Seventeen clusters of Shiga toxin-producing Escherichia coli O157:H7/- (O157) strains, determined by cluster analysis of pulsed-field gel electrophoresis patterns, were analyzed using whole genome sequence (WGS) data to investigate this pathogen's molecular epidemiology. The 17 clusters included 136 strains containing strains from nine outbreaks, with each outbreak caused by a single source contaminated with the organism, as shown by epidemiological contact surveys. WGS data of these strains were used to identify single nucleotide polymorphisms (SNPs) by two methods: short read data were directly mapped to a reference genome (mapping derived SNPs) and common SNPs between the mapping derived SNPs and SNPs in assembled data of short read data (common SNPs)...
October 17, 2017: International Journal of Food Microbiology
Yingzhou Xie, Yiqing Wei, Yue Shen, Xiaobin Li, Hao Zhou, Cui Tai, Zixin Deng, Hong-Yu Ou
TADB2.0 ( is an updated database that provides comprehensive information about bacterial type II toxin-antitoxin (TA) loci. Compared with the previous version, the database refined and the new data schema is employed. With the aid of text mining and manual curation, it recorded 6193 type II TA loci in 870 replicons of bacteria and archaea, including 105 experimentally validated TA loci. In addition, the newly developed tool TAfinder combines the homolog searches and the operon structure detection, allowing the prediction for type II TA pairs in bacterial genome sequences...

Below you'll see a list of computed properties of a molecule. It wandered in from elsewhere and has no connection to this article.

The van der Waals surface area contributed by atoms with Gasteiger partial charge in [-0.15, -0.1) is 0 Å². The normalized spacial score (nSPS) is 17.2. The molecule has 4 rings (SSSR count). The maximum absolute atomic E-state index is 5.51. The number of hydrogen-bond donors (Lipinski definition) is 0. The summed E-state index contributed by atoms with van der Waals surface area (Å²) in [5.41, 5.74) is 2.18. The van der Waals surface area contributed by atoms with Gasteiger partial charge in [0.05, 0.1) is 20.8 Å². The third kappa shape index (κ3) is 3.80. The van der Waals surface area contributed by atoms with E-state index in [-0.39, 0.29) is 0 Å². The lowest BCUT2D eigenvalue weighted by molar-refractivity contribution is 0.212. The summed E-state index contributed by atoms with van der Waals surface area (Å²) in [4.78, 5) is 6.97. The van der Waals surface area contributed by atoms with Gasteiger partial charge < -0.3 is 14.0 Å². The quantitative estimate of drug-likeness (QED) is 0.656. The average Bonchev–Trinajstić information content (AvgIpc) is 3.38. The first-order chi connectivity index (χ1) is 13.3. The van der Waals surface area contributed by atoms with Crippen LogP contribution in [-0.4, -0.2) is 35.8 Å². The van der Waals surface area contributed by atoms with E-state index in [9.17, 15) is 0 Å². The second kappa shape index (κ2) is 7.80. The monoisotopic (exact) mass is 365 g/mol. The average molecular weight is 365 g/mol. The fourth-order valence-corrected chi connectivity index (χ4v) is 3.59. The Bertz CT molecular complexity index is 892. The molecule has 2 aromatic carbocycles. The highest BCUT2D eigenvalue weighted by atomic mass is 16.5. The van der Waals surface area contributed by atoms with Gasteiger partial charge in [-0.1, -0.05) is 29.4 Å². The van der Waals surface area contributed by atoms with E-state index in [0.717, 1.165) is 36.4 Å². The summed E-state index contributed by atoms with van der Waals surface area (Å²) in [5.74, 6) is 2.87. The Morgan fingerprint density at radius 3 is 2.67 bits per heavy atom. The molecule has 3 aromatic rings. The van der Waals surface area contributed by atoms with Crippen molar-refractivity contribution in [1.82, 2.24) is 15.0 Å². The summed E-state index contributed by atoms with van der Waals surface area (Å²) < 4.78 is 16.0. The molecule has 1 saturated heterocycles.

November 2, 2017: Nucleic Acids Research
Muluneh Tamiru, Thomas J Hardcastle, Mathew G Lewsey
Contents I. II. III. IV. V. VI. VII. VIII. IX. References SUMMARY: RNA-directed DNA methylation (RdDM) at cytosine residues regulates gene expression, silences transposable elements and influences genome stability. The mechanisms responsible for RdDM are guided to target loci by small RNAs (sRNAs) that can move within plants cell to cell and long distance. Here we discuss recent advances in the understanding of interactions between mobile sRNAs and DNA methylation. We describe the mechanisms of sRNA movement, the differences between known classes of mobile sRNA-DNA methylation interactions and the limits of current knowledge...
November 6, 2017: New Phytologist
Richard P Novick, Geeta Ram
The staphylococcal pathogenicity islands (SaPIs) are highly mobile 15kb genomic islands that carry superantigen genes and other virulence factors and are mobilized by helper phages. Helper phages counteract the SaPI repressor to induce the SaPI replication cycle, resulting in encapsidation in phage like particles, enabling high frequency transfer. The SaPIs split from a protophage lineage in the distant past, have evolved a variety of novel and salient features, and have become an invaluable component of the staphylococcal genome...
October 31, 2017: Current Opinion in Microbiology
Laurence Van Melderen, Dukas Jurenas, Abel Garcia-Pino
Toxin---antitoxin systems (TA) are widespread in bacteria and archea. They are commonly found in chromosomes and mobile genetic elements. These systems move from different genomic locations and bacterial hosts through horizontal gene transfer, using mobile elements as vehicles. Their potential roles in bacterial physiology are still a matter of debate in the field. The mechanisms of action of different toxin families have been deciphered at the molecular level. Intriguingly, the vast majority of these toxins target protein synthesis...
November 3, 2017: RNA Biology
Diego H Sanchez, Hervé Gaubert, Hajk-Georg Drost, Nicolae Radu Zabet, Jerzy Paszkowski